Are Marketing Flyers Still Relevant in a Digital World?

In a world saturated with online media, does traditional print media still hold a distinct appeal?


In a world saturated with online media – interactive video ads, polished company websites and intricate social media tie-ins are commonplace – traditional print media still holds a distinct appeal. A well-done marketing flyer can be an effective tool in the arsenal of a startup or small business owner looking to make an impression on potential clients: It’s tactile, memorable and portable, whether tucked in a book or folded in a pocket.

Flyers carry the visual impact and branding power of a poster, but allow for greater distribution, allowing your message to reach even more potential clients, particularly those who might be accustomed to dismissing online and television ads or walking past posters and billboards.

To ensure marketing flyers effectively convey your message to the right people, consider the following tips when designing and distributing them:

 

  • Opt for an Eye-catching Design

    Look and feel is everything. A bold flyer design generates initial interest – it’s the difference between a potential recipient looking at your flyer or passing by, so it’s the most important element to plan. Whether it is drawn by freehand or designed in photo editing software like Illustrator or Photoshop, ensure your flyer design is not too text-heavy or lacking contrast, white space, and balance. Too much text or light/dark space can be unpleasant to look at (even at a glance).

    The most effective flyers present a balanced composition and make effective use of well-positioned text and images to pique interest and visually guide the recipient through the flyer’s compact space. While it may be tempting to make use of your favorite fonts to make your flyer design “pop,” keep in mind that too many mismatched fonts can make your design seem chaotic and unprofessional. Pick a clean, readable font that scales well, and avoid using more than two or three different fonts in your flyer.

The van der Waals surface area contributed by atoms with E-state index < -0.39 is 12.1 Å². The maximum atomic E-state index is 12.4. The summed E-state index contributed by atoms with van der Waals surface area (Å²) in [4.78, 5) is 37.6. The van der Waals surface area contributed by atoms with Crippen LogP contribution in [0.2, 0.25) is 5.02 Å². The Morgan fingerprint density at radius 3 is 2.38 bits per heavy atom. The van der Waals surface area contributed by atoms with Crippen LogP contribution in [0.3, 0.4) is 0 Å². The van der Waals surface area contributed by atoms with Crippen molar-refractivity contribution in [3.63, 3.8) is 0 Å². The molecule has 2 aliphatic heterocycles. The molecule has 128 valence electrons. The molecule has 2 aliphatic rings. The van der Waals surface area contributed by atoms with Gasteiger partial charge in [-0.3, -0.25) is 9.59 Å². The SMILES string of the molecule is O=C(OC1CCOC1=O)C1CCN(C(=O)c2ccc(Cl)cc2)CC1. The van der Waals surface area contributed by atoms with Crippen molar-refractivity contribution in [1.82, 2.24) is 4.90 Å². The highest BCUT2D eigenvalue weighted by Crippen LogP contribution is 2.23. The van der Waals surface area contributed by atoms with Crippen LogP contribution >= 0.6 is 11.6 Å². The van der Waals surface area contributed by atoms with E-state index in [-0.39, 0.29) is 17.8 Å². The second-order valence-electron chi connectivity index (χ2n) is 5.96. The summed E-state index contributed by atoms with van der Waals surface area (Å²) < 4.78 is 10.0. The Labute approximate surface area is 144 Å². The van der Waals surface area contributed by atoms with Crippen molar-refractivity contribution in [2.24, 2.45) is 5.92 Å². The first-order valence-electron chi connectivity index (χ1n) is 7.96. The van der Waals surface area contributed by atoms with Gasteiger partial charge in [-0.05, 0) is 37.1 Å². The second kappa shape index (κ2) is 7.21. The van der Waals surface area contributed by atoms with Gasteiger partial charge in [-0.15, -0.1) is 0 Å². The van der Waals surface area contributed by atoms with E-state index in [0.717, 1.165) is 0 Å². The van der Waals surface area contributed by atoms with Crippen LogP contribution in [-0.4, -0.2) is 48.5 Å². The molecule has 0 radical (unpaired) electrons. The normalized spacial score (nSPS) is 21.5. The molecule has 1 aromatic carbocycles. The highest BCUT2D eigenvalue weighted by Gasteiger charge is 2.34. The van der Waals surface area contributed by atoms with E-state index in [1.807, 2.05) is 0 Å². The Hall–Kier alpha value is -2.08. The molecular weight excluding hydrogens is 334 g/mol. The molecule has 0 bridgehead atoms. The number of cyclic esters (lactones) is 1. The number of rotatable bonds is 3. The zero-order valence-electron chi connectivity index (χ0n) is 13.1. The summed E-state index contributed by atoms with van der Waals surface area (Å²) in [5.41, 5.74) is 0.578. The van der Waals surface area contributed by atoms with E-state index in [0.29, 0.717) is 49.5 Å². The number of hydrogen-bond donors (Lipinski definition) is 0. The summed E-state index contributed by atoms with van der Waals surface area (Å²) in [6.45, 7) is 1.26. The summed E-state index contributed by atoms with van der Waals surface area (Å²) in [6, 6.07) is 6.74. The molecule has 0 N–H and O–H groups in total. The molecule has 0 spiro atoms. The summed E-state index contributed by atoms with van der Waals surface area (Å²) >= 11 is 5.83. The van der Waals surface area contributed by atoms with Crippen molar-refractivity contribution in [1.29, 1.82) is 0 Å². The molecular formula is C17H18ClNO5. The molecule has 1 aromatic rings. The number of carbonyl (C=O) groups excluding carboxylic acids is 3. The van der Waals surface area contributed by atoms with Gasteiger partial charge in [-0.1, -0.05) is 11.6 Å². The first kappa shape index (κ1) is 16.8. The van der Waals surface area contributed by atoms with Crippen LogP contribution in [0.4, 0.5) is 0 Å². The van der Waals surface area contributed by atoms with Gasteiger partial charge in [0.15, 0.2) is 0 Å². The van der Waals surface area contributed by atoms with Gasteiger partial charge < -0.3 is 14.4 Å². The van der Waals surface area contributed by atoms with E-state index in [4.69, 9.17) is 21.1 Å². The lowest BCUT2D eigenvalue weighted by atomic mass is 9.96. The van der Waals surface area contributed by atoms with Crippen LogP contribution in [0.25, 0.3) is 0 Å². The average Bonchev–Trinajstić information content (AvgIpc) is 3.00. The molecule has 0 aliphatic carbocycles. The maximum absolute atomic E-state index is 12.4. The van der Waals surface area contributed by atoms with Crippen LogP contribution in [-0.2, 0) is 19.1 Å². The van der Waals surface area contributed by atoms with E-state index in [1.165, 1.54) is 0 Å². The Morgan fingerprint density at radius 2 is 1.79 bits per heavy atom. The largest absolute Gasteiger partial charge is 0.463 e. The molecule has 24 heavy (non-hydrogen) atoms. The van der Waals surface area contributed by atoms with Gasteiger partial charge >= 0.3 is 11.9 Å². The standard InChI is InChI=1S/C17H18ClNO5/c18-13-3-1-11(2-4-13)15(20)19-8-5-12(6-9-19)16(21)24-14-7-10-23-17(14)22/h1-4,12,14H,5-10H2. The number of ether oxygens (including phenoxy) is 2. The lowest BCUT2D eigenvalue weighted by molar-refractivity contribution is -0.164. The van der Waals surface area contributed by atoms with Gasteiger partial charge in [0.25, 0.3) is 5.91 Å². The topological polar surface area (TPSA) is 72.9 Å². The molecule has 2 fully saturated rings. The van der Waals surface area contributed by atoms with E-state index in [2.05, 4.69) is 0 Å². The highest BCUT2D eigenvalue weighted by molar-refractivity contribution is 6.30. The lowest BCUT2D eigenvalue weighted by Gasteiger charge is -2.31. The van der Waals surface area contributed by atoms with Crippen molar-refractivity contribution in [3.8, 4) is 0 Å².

Unless you’re trying to evoke a vintage or slightly dark mood with a sepia-toned or black-and-white composition, choose your colors carefully too. Avoid the “rainbow effect” unless it’s part of your branding and create a strong contrast with complementary colors – such as a rich shade of blue with a bold red-orange or lavender and marigold – offset by bold black lines and just the right amount of white space. Too many colors can have the same effect as several different fonts side-by-side. Whether you’re working with a crowdsourced graphic designer or a design firm, convey your expectations as specifically as possible for optimal results.

  • Engage Recipients with Interesting Content

    If your flyer design piques a viewers’ initial interest and draws them in, its content is what will hold their attention. Refrain from hooking them with standard advertising copy praising your product and encouraging them to visit your company website for more information. If potential clients feel they are being “pitched” they might abandon your flyer completely.